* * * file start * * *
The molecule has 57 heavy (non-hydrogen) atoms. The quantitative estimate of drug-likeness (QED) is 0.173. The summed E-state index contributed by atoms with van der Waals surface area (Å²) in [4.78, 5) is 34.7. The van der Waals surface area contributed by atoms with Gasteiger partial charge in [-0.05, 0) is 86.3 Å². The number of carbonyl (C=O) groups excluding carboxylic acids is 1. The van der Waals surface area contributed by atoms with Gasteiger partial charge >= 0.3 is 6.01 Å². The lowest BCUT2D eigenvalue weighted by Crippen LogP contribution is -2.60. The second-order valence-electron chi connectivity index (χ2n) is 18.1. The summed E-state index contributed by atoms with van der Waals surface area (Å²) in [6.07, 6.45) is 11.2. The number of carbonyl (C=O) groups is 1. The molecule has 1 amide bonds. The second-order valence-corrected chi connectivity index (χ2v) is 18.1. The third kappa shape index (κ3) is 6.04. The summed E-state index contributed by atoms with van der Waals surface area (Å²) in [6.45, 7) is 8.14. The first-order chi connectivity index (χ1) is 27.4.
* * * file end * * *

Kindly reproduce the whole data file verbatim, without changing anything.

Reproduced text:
The molecule has 57 heavy (non-hydrogen) atoms. The quantitative estimate of drug-likeness (QED) is 0.173. The summed E-state index contributed by atoms with van der Waals surface area (Å²) in [4.78, 5) is 34.7. The van der Waals surface area contributed by atoms with Gasteiger partial charge in [-0.05, 0) is 86.3 Å². The number of carbonyl (C=O) groups excluding carboxylic acids is 1. The van der Waals surface area contributed by atoms with Gasteiger partial charge >= 0.3 is 6.01 Å². The lowest BCUT2D eigenvalue weighted by Crippen LogP contribution is -2.60. The second-order valence-electron chi connectivity index (χ2n) is 18.1. The summed E-state index contributed by atoms with van der Waals surface area (Å²) in [6.07, 6.45) is 11.2. The number of carbonyl (C=O) groups is 1. The molecule has 1 amide bonds. The second-order valence-corrected chi connectivity index (χ2v) is 18.1. The third kappa shape index (κ3) is 6.04. The summed E-state index contributed by atoms with van der Waals surface area (Å²) in [6.45, 7) is 8.14. The first-order chi connectivity index (χ1) is 27.4.